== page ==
Does the time inconsistency problem make flexible exchange rates look worse than you think?
Roc Armenter () and
No 230, Staff Reports from Federal Reserve Bank of New York
Lack of commitment in monetary policy leads to the well known Barro-Gordon inflation bias. In this paper, we argue that two phenomena associated with the time inconsistency problem have been overlooked in the exchange rate debate. We show that, absent commitment, independent monetary policy can also induce expectation traps-that is, welfare-ranked multiple equilibria-and perverse policy responses to real shocks-that is, an equilibrium policy response that is welfare inferior to policy inaction. Both possibilities imply higher macroeconomic volatility under flexible exchange rates than under fixed exchange rates.
Keywords: Foreign exchange rates; Equilibrium (Economics); Monetary policy (search for similar items in EconPapers)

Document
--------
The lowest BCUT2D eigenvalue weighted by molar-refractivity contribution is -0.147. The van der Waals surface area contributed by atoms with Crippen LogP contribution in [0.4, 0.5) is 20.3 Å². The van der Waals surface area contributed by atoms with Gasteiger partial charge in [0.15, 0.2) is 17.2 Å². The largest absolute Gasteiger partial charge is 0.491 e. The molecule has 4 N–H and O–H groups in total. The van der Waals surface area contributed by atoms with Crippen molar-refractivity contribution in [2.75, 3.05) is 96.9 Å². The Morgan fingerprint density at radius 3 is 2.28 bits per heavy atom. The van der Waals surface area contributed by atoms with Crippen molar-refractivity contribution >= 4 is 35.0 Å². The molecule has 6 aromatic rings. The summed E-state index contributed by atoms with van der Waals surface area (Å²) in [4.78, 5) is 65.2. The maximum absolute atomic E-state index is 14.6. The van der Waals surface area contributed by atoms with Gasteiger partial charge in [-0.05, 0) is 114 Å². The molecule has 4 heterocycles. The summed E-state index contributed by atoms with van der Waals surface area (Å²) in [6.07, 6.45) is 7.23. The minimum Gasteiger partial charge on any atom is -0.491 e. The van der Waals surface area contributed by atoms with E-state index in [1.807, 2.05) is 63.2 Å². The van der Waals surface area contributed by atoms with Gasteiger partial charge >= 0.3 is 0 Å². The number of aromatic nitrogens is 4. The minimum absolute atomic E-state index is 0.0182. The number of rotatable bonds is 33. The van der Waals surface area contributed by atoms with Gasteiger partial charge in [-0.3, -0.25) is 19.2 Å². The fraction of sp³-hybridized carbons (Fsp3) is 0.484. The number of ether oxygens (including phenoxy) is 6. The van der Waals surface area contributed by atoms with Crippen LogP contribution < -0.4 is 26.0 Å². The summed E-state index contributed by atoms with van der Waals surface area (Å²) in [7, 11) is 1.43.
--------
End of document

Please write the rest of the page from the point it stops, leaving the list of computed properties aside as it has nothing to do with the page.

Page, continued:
New Economics Papers: this item is included in nep-ifn, nep-knm, nep-mac and nep-mon
References: View references in EconPapers View complete reference list from CitEc
Citations View citations in EconPapers (5) Track citations by RSS feed
Downloads: (external link)
Working Paper: Does the time inconsistency problem make flexible exchange rates look worse than you think? (2006)
This item may be available elsewhere in EconPapers: Search for items with the same title.
Export reference: BibTeX
RIS (EndNote, ProCite, RefMan)
Persistent link: https://EconPapers.repec.org/RePEc:fip:fednsr:230
Ordering information: This working paper can be ordered from
Access Statistics for this paper
More papers in Staff Reports from Federal Reserve Bank of New York Contact information at EDIRC.
Bibliographic data for series maintained by Amy Farber ().